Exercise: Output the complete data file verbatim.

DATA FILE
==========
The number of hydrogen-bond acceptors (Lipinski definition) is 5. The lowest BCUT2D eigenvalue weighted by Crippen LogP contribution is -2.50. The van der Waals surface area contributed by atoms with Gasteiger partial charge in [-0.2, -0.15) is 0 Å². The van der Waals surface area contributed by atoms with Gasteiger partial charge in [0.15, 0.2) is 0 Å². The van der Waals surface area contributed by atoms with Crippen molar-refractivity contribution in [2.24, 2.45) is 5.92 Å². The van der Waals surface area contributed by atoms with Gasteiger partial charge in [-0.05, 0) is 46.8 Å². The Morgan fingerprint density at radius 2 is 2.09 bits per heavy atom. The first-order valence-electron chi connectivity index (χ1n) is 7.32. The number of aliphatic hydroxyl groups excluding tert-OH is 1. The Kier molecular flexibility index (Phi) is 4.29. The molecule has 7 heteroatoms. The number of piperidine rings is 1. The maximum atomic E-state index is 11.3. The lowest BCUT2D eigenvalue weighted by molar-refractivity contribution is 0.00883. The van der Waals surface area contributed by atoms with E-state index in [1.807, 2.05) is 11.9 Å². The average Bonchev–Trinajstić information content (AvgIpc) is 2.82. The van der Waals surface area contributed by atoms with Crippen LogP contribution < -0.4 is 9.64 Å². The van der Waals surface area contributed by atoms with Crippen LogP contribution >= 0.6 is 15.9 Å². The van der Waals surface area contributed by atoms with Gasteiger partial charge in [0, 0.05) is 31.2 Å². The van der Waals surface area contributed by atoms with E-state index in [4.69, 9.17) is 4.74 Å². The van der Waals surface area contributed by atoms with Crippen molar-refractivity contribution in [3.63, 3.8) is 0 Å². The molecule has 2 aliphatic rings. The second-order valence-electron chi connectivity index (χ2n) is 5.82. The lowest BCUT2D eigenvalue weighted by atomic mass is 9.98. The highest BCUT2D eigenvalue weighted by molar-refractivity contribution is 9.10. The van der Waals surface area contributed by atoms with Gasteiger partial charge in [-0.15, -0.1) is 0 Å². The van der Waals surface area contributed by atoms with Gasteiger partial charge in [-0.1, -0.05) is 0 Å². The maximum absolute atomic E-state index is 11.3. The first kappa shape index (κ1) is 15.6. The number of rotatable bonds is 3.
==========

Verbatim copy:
The number of hydrogen-bond acceptors (Lipinski definition) is 5. The lowest BCUT2D eigenvalue weighted by Crippen LogP contribution is -2.50. The van der Waals surface area contributed by atoms with Gasteiger partial charge in [-0.2, -0.15) is 0 Å². The van der Waals surface area contributed by atoms with Gasteiger partial charge in [0.15, 0.2) is 0 Å². The van der Waals surface area contributed by atoms with Crippen molar-refractivity contribution in [2.24, 2.45) is 5.92 Å². The van der Waals surface area contributed by atoms with Gasteiger partial charge in [-0.05, 0) is 46.8 Å². The Morgan fingerprint density at radius 2 is 2.09 bits per heavy atom. The first-order valence-electron chi connectivity index (χ1n) is 7.32. The number of aliphatic hydroxyl groups excluding tert-OH is 1. The Kier molecular flexibility index (Phi) is 4.29. The molecule has 7 heteroatoms. The number of piperidine rings is 1. The maximum atomic E-state index is 11.3. The lowest BCUT2D eigenvalue weighted by molar-refractivity contribution is 0.00883. The van der Waals surface area contributed by atoms with E-state index in [1.807, 2.05) is 11.9 Å². The average Bonchev–Trinajstić information content (AvgIpc) is 2.82. The van der Waals surface area contributed by atoms with Crippen LogP contribution < -0.4 is 9.64 Å². The van der Waals surface area contributed by atoms with Crippen LogP contribution >= 0.6 is 15.9 Å². The van der Waals surface area contributed by atoms with Gasteiger partial charge in [0, 0.05) is 31.2 Å². The van der Waals surface area contributed by atoms with E-state index in [4.69, 9.17) is 4.74 Å². The van der Waals surface area contributed by atoms with Crippen molar-refractivity contribution in [3.63, 3.8) is 0 Å². The molecule has 2 aliphatic rings. The second-order valence-electron chi connectivity index (χ2n) is 5.82. The lowest BCUT2D eigenvalue weighted by atomic mass is 9.98. The highest BCUT2D eigenvalue weighted by molar-refractivity contribution is 9.10. The van der Waals surface area contributed by atoms with Gasteiger partial charge in [-0.15, -0.1) is 0 Å². The van der Waals surface area contributed by atoms with Gasteiger partial charge in [-0.1, -0.05) is 0 Å². The maximum absolute atomic E-state index is 11.3. The first kappa shape index (κ1) is 15.6. The number of rotatable bonds is 3.